The Covid-19 pandemic highlighted how easily global supply chains can be
impacted by economic, environmental, and geopolitical forces. Now, many in
the automotive industry are looking to strengthen their supply chain
resiliency and better manage costs by moving their manufacturing operations
closer to customers.
As automakers consider nearshoring opportunities, it’s important to keep in
mind: the automotive supply chain looks very different than it did
pre-pandemic, and there are key strategies to consider when nearshoring and
trying to rebound production while saving costs. Pre-pandemic logistics
strategies are no longer as effective as the industry faces pressure to
recoup increased operating costs from the past three years.
Throughout the pandemic, the automotive industry saw significant inventory
and shipping challenges. Among top automakers, it wasn’t uncommon to exceed
logistics budgets by up to 200% due to high fuel costs, shipping rates and
dwell times. Now, automakers are faced with economic uncertainty and are
conflicted about keeping excess inventory when demand is so uncertain.
To remove some of this global volatility from their supply chains, many
manufacturers have nearshored to Mexico. In fact, throughout 2022, Mexico
experienced 12% FDI (Foreign Direct Investment) growth across 13 states due
to nearshoring efforts, the largest growth in the last 7 years. And the
highest jumps were in states where automotive manufacturing is historically
strong, including Monterrey which produces more than 20% of all auto parts
in Mexico. The National Association of Auto Transport in Mexico expects to
grow 20% in the next 4 years due to nearshoring efforts.
However, nearshoring doesn’t automatically protect from supply chain
disruption and increased costs. Every region comes with unique shipping
factors. Here are some things automakers must consider when assessing if
nearshoring is right for their operations:
The shipping environment of your new location. Every market comes with its
own unique challenges for shippers to consider. When determining a location
to shift operations, it’s important to understand the new factors that would
impact the supply chain.
For example, physical security is a bigger concern in some regions than
others. To mitigate the risk of losing cargo due to theft, diversifying
routes and border crossing locations can prevent repeat theft and delayed
shipments. Without completing a full assessment of the shipping
infrastructure, things like this can be missed and leave shipping operations
less efficient or more vulnerable to risks than before the move.
Customs and tariffs changes. Customs can make any international move
complex, but it’s important to understand the costs and trade procedures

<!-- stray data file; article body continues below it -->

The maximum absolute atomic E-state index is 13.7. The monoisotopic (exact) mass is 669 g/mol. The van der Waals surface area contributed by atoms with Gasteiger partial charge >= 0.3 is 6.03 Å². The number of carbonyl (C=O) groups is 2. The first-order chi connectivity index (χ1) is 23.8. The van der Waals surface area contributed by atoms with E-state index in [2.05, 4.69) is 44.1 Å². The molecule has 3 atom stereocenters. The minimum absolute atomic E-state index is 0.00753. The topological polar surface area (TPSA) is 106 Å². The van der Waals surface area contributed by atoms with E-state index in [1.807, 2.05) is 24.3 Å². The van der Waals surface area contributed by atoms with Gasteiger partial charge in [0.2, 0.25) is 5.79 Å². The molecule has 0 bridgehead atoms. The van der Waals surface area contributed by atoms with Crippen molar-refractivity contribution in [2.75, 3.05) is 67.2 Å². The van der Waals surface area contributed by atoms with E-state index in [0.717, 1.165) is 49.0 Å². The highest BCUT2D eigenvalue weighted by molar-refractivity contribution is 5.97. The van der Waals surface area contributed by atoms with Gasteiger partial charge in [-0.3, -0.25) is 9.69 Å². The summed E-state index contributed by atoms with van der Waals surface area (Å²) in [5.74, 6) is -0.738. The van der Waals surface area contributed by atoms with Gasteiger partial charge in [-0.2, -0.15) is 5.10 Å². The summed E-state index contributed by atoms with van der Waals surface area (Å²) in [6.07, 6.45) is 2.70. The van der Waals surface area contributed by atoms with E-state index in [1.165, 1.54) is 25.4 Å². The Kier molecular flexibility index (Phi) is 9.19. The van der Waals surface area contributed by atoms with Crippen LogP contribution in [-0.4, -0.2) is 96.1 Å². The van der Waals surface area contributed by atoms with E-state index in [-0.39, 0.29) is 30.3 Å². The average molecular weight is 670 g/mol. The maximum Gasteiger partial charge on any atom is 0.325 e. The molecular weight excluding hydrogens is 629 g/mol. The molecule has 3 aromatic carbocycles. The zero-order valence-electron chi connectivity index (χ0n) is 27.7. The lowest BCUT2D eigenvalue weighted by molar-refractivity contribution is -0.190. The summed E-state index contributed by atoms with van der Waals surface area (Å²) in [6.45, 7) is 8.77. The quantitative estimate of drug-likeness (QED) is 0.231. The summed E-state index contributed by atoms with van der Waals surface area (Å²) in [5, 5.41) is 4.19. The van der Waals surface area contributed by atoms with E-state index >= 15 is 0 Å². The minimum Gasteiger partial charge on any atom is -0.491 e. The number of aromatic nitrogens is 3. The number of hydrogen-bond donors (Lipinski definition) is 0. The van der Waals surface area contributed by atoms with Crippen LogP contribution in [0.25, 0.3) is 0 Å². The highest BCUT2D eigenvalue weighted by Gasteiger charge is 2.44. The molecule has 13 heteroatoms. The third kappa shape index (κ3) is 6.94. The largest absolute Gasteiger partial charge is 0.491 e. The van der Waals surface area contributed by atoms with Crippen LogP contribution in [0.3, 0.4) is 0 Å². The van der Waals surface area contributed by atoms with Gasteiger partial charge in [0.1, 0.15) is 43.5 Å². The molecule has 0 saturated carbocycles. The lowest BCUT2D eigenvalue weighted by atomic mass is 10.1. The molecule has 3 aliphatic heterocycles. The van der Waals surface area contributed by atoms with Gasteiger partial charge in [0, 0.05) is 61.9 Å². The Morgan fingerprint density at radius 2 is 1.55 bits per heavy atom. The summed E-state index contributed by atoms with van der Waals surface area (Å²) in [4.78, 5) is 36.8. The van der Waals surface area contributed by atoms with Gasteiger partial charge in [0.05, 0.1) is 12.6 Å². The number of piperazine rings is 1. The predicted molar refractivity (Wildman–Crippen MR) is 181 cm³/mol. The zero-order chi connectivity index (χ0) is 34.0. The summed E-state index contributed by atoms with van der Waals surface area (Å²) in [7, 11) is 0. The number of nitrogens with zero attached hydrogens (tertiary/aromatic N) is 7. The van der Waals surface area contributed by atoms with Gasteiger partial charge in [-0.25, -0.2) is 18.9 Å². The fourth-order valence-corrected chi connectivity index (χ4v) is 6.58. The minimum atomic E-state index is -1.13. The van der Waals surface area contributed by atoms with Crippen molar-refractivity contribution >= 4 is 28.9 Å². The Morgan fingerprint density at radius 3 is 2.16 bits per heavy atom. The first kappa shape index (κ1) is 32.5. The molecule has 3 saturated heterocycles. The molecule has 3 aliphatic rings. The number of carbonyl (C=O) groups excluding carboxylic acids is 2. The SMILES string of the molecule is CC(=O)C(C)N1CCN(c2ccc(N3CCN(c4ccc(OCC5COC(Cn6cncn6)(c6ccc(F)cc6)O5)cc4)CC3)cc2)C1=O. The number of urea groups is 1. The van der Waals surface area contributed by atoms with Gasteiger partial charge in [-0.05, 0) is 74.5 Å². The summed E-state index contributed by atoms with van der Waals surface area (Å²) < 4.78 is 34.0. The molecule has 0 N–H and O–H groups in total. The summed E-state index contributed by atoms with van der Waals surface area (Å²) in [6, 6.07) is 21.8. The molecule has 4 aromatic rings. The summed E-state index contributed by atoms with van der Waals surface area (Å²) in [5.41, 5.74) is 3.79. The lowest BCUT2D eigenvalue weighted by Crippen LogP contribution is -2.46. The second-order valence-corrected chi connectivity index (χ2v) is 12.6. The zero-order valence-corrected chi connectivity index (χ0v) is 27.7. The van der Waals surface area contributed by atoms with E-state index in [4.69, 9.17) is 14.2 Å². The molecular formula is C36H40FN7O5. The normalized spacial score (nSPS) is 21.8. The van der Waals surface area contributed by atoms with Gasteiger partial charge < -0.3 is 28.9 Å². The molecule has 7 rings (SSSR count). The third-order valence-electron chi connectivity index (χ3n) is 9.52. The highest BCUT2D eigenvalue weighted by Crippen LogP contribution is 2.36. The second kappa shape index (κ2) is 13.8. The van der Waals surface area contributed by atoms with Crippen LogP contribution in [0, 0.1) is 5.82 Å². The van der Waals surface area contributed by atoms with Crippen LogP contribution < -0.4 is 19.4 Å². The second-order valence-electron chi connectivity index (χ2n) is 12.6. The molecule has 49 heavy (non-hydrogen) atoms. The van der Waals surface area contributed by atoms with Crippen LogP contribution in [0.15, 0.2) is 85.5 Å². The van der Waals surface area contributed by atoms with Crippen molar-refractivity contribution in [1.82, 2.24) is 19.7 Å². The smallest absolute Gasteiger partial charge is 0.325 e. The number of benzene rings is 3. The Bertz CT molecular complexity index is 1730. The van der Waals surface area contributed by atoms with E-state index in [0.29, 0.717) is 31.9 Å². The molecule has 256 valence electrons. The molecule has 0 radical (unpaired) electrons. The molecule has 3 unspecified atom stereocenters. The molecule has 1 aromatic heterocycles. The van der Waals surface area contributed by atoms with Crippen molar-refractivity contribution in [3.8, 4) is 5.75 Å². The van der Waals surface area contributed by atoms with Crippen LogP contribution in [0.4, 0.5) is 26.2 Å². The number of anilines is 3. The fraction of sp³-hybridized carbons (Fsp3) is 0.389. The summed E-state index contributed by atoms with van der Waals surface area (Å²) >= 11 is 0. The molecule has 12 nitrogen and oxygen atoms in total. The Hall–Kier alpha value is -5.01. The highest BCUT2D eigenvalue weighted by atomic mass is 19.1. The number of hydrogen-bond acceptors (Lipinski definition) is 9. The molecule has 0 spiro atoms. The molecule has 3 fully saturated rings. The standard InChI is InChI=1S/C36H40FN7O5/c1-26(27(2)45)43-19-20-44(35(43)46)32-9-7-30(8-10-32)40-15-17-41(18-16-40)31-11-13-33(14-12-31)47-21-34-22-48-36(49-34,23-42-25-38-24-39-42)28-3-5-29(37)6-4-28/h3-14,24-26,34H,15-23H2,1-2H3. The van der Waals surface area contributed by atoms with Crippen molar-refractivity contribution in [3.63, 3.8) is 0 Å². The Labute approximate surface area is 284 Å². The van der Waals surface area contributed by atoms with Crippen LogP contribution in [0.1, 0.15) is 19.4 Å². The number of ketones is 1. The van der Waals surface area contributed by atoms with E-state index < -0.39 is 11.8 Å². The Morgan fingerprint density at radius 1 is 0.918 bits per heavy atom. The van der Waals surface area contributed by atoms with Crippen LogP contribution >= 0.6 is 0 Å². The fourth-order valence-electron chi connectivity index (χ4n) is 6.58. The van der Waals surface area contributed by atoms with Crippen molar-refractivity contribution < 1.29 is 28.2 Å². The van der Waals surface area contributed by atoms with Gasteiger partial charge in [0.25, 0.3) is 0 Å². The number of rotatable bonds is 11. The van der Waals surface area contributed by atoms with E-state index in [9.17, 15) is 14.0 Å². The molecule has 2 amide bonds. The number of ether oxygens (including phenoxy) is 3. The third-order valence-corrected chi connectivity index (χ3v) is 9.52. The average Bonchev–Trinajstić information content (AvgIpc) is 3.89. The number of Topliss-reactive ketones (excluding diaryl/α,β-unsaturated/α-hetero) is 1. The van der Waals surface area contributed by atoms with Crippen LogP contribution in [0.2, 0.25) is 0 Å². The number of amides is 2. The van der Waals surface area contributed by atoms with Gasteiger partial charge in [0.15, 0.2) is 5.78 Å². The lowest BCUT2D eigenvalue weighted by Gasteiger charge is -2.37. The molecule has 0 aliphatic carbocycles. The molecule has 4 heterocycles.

that come with shipping from a new location. Moving from China to Mexico,
for instance, can come with tax incentives but only if certain requirements
To reap the rewards of USMCA, the free trade agreement between Mexico,
Canada and the U.S., companies need to meet a burden of proof that
manufacturing processes are making significant product changes before they
are shipped across the border. And because trade policy can change often,
it’s important to establish a trusted, knowledgeable partner for customs and
compliance before making the move to ensure cost savings is possible.
Cost. It’s easy to assume that moving manufacturing operations closer to a
product’s final destination would lower shipping costs, but that isn’t
always the case. Because of the complex global shipping environment and the
state of supply chain infrastructure in any country, ground transportation
can be equally as expensive as shipping containers across the ocean. This
spring, the cost of a truck from Mexico to the U.S. may be more expensive
than a container shipped from China to the same location.
One of the most significant cost savings opportunities from nearshoring can
be from decreased demurrage and detention charges. During significant dwell
times at the ports, automakers spend thousands of dollars from delays in
ocean shipping, often up to 30-40 days. If that same shipment was arriving
via truck from Mexico, it may only take 3-5 days and mitigate the risk of
delay. However, the cost of storage also needs to be considered since
transit times have been shortened significantly.
Assessing the cost variations that come with relocating operations is
important to understand the overall impact of nearshoring. For many
automakers, reduced risk of delay is worth a lot of money. Understanding the
overall cost of nearshoring requires a holistic look at the entire supply
chain so the decision can be made with all variables considered.
Flexibility is still crucial
The past few years have shown automakers the heightened importance of having
a supply chain that can adapt to changing situations.
Regardless of manufacturing location, no one can predict the future, and to
remain resilient, automotive supply chains need to be built with flexibility
in mind. For example, making sure all carriers aren’t based in just one
region can help protect shippers against congestion and geopolitical risks
in that part of the world. They can also leverage varying modes and routes
to ensure they can keep freight moving amidst disruption.
Working with a supply chain partner can help with understanding the varying
risks, costs, and opportunities that come with nearshoring. As automakers
consider nearshoring, it’s important to remember that flexibility is
necessary for every resilient supply chain and changing locations alone
can’t protect them from potential disruptions.
Mike Short is President, Global Forwarding at C.H. Robinson and Lynda
Andersen is Director, Automotive North America at C.H. Robinson.